Referendum on gambling not the way to go Opinion: Letters to the editor


Asking Riverside voters to decide via referendum whether they want to see gambling in the village may seem fair, but let’s first consider the need for a referendum and its potential impact on the community.

First, without an actual request for an ordinance change that would allow video gambling, the need for a referendum becomes difficult to justify. Mollie Public House’s rescinded its request in November and certainly no resident has requested such a change. If no business is asking for it and no resident is asking for it, whose interests are being represented with this referendum? That’s unclear.

More than 500 residents have emailed, spoken, and/or signed a petition stating they are against video gambling in the village. No community response of this magnitude has been seen by a Riverside Village Board in at least the past decade.

Extending what has become a truly divisive gambling conversation between village leaders and the community could erode public trust. And it will undermine the effectiveness and legitimacy of this board and its ability to move the village forward in a positive and productive way.

Gambling machine vendors have limitless resources at their disposal to influence the outcome of a referendum, regardless of community opinion. Setting up such a fight is unfair to village citizens who have already used the only weapon they have: their voices.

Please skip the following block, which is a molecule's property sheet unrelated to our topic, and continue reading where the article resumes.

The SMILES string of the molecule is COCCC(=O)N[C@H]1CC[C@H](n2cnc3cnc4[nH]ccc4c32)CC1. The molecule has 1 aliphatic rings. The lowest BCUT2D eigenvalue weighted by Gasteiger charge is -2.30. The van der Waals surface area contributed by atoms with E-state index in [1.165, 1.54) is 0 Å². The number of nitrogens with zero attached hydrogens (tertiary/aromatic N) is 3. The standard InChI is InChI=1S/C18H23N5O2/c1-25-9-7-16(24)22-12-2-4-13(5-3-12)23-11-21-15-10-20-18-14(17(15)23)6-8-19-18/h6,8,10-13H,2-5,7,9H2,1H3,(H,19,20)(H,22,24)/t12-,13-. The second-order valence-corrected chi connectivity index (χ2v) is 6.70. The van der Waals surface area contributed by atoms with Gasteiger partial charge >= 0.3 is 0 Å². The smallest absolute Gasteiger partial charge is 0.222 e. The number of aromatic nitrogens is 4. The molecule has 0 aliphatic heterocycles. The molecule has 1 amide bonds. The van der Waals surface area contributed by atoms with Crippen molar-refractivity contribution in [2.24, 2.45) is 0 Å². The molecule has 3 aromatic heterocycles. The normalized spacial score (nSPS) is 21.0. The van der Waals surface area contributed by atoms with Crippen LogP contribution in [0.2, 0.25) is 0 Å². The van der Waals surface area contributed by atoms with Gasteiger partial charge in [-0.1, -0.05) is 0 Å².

In addition, a non-binding referendum would be just that — non-binding on the village board. The board will be under no obligation to respond to voters, regardless of outcome. Neither is it guaranteed the results will prevent board members or businesses from making another push for video gambling in the future.

As mentioned by the Riverside-Brookfield Landmark in its Nov. 21 editorial, “Elected leaders should make call on gambling,” mid-term elections traditionally draw fewer voters. Just 13 percent of eligible Riverside voters showed up to cast their ballots in 2015. If the goal of this referendum is to reach a broader audience, it won’t happen at the polls.

A video gambling referendum also would be a costly distraction from real economic development discussions that benefit every business in town.

While governing via referendum may seem may seem like the simplest way to settle a hot-button issue, the actual value and impact of a gambling referendum in Riverside should be carefully weighed and considered.

Amy Jacksic |Riverside
Original Article


« | »